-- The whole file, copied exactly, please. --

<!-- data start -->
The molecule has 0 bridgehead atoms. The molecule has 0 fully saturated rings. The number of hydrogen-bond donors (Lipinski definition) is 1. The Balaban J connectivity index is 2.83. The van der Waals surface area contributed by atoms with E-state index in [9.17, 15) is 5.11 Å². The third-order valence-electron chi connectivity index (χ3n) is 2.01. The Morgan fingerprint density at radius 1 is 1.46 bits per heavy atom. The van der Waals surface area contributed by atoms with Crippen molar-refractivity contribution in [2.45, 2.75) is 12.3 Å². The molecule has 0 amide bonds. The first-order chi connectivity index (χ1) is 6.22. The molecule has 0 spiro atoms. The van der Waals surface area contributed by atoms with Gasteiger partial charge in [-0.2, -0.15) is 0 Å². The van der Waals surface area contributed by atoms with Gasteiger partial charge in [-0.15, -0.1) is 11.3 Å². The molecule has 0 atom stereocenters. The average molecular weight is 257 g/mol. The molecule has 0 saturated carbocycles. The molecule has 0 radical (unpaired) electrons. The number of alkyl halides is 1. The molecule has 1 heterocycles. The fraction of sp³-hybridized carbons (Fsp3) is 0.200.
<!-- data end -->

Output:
The molecule has 0 bridgehead atoms. The molecule has 0 fully saturated rings. The number of hydrogen-bond donors (Lipinski definition) is 1. The Balaban J connectivity index is 2.83. The van der Waals surface area contributed by atoms with E-state index in [9.17, 15) is 5.11 Å². The third-order valence-electron chi connectivity index (χ3n) is 2.01. The Morgan fingerprint density at radius 1 is 1.46 bits per heavy atom. The van der Waals surface area contributed by atoms with Crippen molar-refractivity contribution in [2.45, 2.75) is 12.3 Å². The molecule has 0 amide bonds. The first-order chi connectivity index (χ1) is 6.22. The molecule has 0 spiro atoms. The van der Waals surface area contributed by atoms with Gasteiger partial charge in [-0.2, -0.15) is 0 Å². The van der Waals surface area contributed by atoms with Gasteiger partial charge in [-0.15, -0.1) is 11.3 Å². The molecule has 0 atom stereocenters. The average molecular weight is 257 g/mol. The molecule has 0 saturated carbocycles. The molecule has 0 radical (unpaired) electrons. The number of alkyl halides is 1. The molecule has 1 heterocycles. The fraction of sp³-hybridized carbons (Fsp3) is 0.200.